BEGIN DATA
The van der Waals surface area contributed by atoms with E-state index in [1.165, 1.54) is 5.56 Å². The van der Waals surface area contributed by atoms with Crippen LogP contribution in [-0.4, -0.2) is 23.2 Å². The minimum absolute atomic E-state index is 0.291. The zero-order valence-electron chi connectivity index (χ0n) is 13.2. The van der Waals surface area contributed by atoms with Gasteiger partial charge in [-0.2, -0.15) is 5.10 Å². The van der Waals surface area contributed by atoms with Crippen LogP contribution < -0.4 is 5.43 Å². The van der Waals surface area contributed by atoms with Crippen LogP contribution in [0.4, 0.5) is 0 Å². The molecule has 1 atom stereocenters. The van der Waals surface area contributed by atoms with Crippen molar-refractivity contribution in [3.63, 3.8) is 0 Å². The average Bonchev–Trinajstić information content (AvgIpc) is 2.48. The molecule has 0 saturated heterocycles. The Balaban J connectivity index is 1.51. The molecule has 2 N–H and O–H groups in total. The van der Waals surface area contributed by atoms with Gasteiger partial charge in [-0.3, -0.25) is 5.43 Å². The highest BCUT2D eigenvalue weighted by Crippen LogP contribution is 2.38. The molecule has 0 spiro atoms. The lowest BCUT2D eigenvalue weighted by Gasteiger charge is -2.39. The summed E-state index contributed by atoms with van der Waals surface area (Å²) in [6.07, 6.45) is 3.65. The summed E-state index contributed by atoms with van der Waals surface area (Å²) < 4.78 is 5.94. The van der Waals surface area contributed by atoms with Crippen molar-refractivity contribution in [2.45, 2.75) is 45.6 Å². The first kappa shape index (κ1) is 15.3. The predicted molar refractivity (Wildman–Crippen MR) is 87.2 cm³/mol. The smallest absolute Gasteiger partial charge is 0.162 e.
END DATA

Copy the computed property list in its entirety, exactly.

The van der Waals surface area contributed by atoms with E-state index in [1.165, 1.54) is 5.56 Å². The van der Waals surface area contributed by atoms with Crippen LogP contribution in [-0.4, -0.2) is 23.2 Å². The minimum absolute atomic E-state index is 0.291. The zero-order valence-electron chi connectivity index (χ0n) is 13.2. The van der Waals surface area contributed by atoms with Gasteiger partial charge in [-0.2, -0.15) is 5.10 Å². The van der Waals surface area contributed by atoms with Crippen LogP contribution < -0.4 is 5.43 Å². The van der Waals surface area contributed by atoms with Crippen LogP contribution in [0.4, 0.5) is 0 Å². The molecule has 1 atom stereocenters. The van der Waals surface area contributed by atoms with Crippen molar-refractivity contribution in [3.63, 3.8) is 0 Å². The average Bonchev–Trinajstić information content (AvgIpc) is 2.48. The molecule has 0 saturated heterocycles. The Balaban J connectivity index is 1.51. The molecule has 2 N–H and O–H groups in total. The van der Waals surface area contributed by atoms with Gasteiger partial charge in [-0.3, -0.25) is 5.43 Å². The highest BCUT2D eigenvalue weighted by Crippen LogP contribution is 2.38. The molecule has 0 spiro atoms. The lowest BCUT2D eigenvalue weighted by Gasteiger charge is -2.39. The summed E-state index contributed by atoms with van der Waals surface area (Å²) in [6.07, 6.45) is 3.65. The summed E-state index contributed by atoms with van der Waals surface area (Å²) < 4.78 is 5.94. The van der Waals surface area contributed by atoms with Crippen molar-refractivity contribution in [2.45, 2.75) is 45.6 Å². The first kappa shape index (κ1) is 15.3. The predicted molar refractivity (Wildman–Crippen MR) is 87.2 cm³/mol. The smallest absolute Gasteiger partial charge is 0.162 e.